Litvak's Conviction Reversed Again by Federal Appeals Court

(Bloomberg) -- A federal appeals court once again reversed the conviction of a former Jefferies Group LLC managing director who is serving prison time for lying to customers about the prices of mortgage-backed bonds.

It’s the second time in 2 1/2 years that the federal appeals court has tossed out the conviction of Jesse Litvak. He is currently in the midst of a two-year term in a federal prison camp in Florida. The appeals court ordered him released on bond.

Litvak's Conviction Reversed Again by Federal Appeals Court

The ruling -- and a separate decision in another case in Connecticut -- calls into question the government’s decision to pursue criminal charges against traders who deceive clients about prices during bond negotiations. As the ruling from the Manhattan-based appeals court was issued Thursday, a federal jury in Hartford, Connecticut, acquitted a former Cantor Fitzgerald LP managing, David Demos, who was also changed with lying to customers about prices to boost his pay.

Kannon Shanmugam, an attorney for Litvak, declined to immediately comment on the decision. Prosecutors declined to immediately comment on the ruling or to say whether they’d try Litvak for a third time.

Litvak was the first of more than a half-dozen traders to be charged by U.S. authorities with fraud for lying to clients. His arrest in January 2013 put traders on notice that they could face criminal prosecution for making misrepresentations to customers while negotiating trades, sending shock waves throughout Wall Street and leading to the resignations and suspensions of dozens of traders as financial firms clamped down on shady sales tactics.

Litvak was initially found guilty of 15 counts of securities fraud in March 2014 and sentenced to spend two years in prison and pay a $1.75 million fine. An appeals court in Manhattan threw out his conviction the following year, finding that the judge overseeing his trial had improperly blocked him from presenting testimony from an expert as to how such tactics are commonly used on Wall Street.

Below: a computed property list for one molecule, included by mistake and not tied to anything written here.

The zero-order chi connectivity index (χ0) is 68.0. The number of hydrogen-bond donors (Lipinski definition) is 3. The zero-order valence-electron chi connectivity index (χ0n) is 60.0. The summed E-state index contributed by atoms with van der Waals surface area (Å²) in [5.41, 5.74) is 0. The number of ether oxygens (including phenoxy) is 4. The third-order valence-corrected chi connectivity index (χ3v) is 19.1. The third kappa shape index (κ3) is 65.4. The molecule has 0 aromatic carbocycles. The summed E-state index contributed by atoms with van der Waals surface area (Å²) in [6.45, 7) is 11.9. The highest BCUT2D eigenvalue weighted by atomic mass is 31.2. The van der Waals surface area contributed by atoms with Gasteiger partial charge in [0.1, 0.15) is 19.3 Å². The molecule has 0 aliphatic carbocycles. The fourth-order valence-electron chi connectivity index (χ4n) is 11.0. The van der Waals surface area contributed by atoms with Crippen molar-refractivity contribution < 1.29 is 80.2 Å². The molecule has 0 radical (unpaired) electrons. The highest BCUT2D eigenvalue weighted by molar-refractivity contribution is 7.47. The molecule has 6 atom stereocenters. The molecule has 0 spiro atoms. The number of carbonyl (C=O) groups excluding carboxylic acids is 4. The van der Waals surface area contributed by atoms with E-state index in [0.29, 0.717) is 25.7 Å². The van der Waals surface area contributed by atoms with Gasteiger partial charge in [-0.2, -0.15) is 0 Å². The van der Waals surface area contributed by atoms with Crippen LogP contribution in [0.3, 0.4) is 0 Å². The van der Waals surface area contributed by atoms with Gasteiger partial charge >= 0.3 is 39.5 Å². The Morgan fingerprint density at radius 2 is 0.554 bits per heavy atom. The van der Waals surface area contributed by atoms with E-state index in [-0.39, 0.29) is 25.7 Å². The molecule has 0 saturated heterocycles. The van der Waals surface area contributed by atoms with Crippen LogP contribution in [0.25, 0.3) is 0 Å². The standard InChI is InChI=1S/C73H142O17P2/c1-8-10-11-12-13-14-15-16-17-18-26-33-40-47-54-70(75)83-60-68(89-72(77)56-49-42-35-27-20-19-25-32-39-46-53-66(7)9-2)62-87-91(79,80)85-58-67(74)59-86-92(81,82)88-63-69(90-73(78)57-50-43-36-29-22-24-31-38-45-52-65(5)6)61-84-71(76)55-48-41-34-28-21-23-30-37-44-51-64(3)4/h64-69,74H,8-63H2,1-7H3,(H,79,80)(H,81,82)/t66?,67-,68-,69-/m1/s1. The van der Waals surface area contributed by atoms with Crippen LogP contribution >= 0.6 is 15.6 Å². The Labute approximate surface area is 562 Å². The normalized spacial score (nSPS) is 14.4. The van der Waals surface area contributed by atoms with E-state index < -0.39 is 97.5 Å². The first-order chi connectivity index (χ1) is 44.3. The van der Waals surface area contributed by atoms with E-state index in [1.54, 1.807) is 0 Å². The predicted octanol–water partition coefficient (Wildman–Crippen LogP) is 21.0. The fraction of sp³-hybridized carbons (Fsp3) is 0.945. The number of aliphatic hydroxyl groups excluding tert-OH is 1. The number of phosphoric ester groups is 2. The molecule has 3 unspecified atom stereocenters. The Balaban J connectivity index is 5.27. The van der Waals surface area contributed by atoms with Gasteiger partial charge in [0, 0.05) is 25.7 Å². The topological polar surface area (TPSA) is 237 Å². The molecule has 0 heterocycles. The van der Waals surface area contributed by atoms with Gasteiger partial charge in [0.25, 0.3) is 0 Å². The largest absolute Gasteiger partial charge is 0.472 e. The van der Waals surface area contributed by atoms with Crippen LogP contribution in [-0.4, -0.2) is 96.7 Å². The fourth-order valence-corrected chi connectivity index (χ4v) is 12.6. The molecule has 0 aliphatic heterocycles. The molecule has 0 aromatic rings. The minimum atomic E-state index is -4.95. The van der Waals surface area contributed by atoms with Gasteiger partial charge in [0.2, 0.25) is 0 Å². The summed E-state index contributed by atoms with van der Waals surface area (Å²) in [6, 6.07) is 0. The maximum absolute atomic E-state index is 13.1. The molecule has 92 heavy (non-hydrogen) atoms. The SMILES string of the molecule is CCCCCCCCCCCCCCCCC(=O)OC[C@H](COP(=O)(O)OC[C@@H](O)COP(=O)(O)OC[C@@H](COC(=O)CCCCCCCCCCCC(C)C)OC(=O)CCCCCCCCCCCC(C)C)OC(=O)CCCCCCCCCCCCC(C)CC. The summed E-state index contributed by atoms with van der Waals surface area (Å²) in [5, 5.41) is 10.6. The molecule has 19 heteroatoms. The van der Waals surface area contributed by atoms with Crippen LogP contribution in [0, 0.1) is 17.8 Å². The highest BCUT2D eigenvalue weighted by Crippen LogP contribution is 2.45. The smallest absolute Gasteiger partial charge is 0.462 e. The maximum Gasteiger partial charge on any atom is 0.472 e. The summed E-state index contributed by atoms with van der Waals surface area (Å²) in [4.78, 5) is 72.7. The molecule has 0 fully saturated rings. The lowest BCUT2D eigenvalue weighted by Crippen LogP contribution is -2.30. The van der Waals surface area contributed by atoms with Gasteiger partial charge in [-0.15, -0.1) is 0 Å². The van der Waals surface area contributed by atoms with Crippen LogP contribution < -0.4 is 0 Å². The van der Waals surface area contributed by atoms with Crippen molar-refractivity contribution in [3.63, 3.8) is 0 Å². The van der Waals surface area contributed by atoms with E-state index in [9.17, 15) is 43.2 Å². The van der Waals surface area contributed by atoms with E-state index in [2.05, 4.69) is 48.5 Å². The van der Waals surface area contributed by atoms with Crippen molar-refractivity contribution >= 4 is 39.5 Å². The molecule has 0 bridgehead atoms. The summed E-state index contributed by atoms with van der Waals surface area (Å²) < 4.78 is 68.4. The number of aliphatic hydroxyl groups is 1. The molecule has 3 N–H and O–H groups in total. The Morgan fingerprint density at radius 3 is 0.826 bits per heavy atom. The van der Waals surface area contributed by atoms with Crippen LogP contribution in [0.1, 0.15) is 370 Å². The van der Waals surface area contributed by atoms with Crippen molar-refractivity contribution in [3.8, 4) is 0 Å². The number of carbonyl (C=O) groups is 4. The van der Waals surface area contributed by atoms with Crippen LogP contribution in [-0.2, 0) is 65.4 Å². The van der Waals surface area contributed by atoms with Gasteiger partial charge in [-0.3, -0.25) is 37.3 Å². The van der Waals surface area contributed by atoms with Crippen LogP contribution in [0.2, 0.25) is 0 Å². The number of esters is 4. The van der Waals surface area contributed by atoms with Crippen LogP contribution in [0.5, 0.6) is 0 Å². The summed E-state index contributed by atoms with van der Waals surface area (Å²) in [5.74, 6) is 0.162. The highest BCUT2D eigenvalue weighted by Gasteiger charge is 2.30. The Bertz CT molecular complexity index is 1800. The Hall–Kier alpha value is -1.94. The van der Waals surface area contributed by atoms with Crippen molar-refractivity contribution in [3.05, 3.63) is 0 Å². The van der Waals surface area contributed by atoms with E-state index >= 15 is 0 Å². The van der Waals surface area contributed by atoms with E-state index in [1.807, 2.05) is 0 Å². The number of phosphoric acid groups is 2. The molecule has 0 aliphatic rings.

At his second trial, held in January 2017, jurors found him guilty of just one of 10 counts of securities fraud, but the judge imposed a harsher punishment, sentencing him to spend two years in prison and pay a larger fine of $2 million. Litvak reported to a federal prison camp in Pensacola, Florida, to begin serving his sentence in September.

Less than five months after Litvak’s second conviction, a former Nomura Holdings Inc. trader accused of similar conduct, Michael Gramins, was convicted of conspiracy and cleared of six fraud counts, while jurors deadlocked on two other charges. One of his colleagues was acquitted of all charges, and jurors cleared a third Nomura trader, Ross Shapiro, of eight counts, while deadlocking on one conspiracy count.

During his second appeal, Litvak again argued that allowing his conviction to stand would criminalize every day negotiations such as haggling over the price of a used car, while focusing on his contention that prosecutors didn’t prove his lies were "material" to clients, or significant enough to affect their decisions to trade.

The appeals court said the trial judge mistakenly allowed one of Litvak’s counterparties to testify that he believed Litvak was acting as his agent, saying it could lead jurors to mistakenly believe there was a relationship of trust between the two. In a bright spot for prosecutors, the court also said that lies about bond prices could be deceptive.

The case is U.S. v. Litvak, 17-1464, U.S. Court of Appeals, Second Circuit (Manhattan.)

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